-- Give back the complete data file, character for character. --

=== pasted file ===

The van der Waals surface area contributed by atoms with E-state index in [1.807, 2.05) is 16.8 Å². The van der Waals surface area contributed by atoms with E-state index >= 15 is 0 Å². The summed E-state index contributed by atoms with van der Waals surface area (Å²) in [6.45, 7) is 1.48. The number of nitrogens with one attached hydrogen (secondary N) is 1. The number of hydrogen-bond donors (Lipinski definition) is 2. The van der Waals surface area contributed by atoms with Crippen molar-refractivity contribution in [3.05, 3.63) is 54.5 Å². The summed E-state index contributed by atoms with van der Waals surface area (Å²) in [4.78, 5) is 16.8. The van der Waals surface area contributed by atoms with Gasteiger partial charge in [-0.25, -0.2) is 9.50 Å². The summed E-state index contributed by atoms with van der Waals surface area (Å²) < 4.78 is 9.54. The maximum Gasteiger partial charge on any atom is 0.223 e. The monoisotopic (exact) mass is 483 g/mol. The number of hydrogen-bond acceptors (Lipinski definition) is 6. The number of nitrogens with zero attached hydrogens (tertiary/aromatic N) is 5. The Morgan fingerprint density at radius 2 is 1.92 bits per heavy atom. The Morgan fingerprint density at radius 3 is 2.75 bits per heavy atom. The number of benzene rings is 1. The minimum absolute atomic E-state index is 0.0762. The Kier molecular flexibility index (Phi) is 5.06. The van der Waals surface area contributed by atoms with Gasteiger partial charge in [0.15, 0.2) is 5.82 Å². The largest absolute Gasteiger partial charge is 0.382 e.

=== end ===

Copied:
The van der Waals surface area contributed by atoms with E-state index in [1.807, 2.05) is 16.8 Å². The van der Waals surface area contributed by atoms with E-state index >= 15 is 0 Å². The summed E-state index contributed by atoms with van der Waals surface area (Å²) in [6.45, 7) is 1.48. The number of nitrogens with one attached hydrogen (secondary N) is 1. The number of hydrogen-bond donors (Lipinski definition) is 2. The van der Waals surface area contributed by atoms with Crippen molar-refractivity contribution in [3.05, 3.63) is 54.5 Å². The summed E-state index contributed by atoms with van der Waals surface area (Å²) in [4.78, 5) is 16.8. The van der Waals surface area contributed by atoms with Gasteiger partial charge in [-0.25, -0.2) is 9.50 Å². The summed E-state index contributed by atoms with van der Waals surface area (Å²) < 4.78 is 9.54. The maximum Gasteiger partial charge on any atom is 0.223 e. The monoisotopic (exact) mass is 483 g/mol. The number of hydrogen-bond acceptors (Lipinski definition) is 6. The number of nitrogens with zero attached hydrogens (tertiary/aromatic N) is 5. The Morgan fingerprint density at radius 2 is 1.92 bits per heavy atom. The Morgan fingerprint density at radius 3 is 2.75 bits per heavy atom. The number of benzene rings is 1. The minimum absolute atomic E-state index is 0.0762. The Kier molecular flexibility index (Phi) is 5.06. The van der Waals surface area contributed by atoms with Gasteiger partial charge in [0.15, 0.2) is 5.82 Å². The largest absolute Gasteiger partial charge is 0.382 e.